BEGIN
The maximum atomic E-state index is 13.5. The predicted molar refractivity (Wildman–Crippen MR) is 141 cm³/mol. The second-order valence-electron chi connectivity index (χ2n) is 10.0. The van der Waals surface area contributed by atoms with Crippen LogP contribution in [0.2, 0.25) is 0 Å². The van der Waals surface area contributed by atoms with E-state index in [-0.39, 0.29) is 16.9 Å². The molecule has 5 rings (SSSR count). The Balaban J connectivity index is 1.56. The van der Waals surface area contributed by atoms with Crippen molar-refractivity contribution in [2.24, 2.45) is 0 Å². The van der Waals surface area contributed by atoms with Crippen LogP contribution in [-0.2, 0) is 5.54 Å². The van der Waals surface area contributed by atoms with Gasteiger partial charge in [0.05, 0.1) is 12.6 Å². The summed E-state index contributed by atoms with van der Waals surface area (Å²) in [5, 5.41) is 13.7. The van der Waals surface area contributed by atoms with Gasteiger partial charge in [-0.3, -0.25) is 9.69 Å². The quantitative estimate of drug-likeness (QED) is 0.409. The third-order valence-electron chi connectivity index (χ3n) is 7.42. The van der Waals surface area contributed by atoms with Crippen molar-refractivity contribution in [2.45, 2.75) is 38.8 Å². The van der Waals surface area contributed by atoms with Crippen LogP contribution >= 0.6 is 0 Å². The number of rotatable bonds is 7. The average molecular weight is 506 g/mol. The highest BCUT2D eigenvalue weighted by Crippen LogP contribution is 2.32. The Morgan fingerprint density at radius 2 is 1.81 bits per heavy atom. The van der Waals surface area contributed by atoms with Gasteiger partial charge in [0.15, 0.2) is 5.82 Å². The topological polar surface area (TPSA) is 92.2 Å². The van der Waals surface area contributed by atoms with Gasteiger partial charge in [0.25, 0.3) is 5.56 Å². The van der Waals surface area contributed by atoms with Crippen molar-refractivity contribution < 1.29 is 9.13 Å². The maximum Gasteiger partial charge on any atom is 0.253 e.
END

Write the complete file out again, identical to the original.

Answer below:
The maximum atomic E-state index is 13.5. The predicted molar refractivity (Wildman–Crippen MR) is 141 cm³/mol. The second-order valence-electron chi connectivity index (χ2n) is 10.0. The van der Waals surface area contributed by atoms with Crippen LogP contribution in [0.2, 0.25) is 0 Å². The van der Waals surface area contributed by atoms with E-state index in [-0.39, 0.29) is 16.9 Å². The molecule has 5 rings (SSSR count). The Balaban J connectivity index is 1.56. The van der Waals surface area contributed by atoms with Crippen molar-refractivity contribution in [2.24, 2.45) is 0 Å². The van der Waals surface area contributed by atoms with Crippen LogP contribution in [-0.2, 0) is 5.54 Å². The van der Waals surface area contributed by atoms with Gasteiger partial charge in [0.05, 0.1) is 12.6 Å². The summed E-state index contributed by atoms with van der Waals surface area (Å²) in [5, 5.41) is 13.7. The van der Waals surface area contributed by atoms with Gasteiger partial charge in [-0.3, -0.25) is 9.69 Å². The quantitative estimate of drug-likeness (QED) is 0.409. The third-order valence-electron chi connectivity index (χ3n) is 7.42. The van der Waals surface area contributed by atoms with Crippen molar-refractivity contribution in [2.45, 2.75) is 38.8 Å². The van der Waals surface area contributed by atoms with Crippen LogP contribution >= 0.6 is 0 Å². The number of rotatable bonds is 7. The average molecular weight is 506 g/mol. The highest BCUT2D eigenvalue weighted by Crippen LogP contribution is 2.32. The Morgan fingerprint density at radius 2 is 1.81 bits per heavy atom. The van der Waals surface area contributed by atoms with Gasteiger partial charge in [0.15, 0.2) is 5.82 Å². The topological polar surface area (TPSA) is 92.2 Å². The van der Waals surface area contributed by atoms with Gasteiger partial charge in [0.25, 0.3) is 5.56 Å². The van der Waals surface area contributed by atoms with Crippen molar-refractivity contribution < 1.29 is 9.13 Å². The maximum Gasteiger partial charge on any atom is 0.253 e.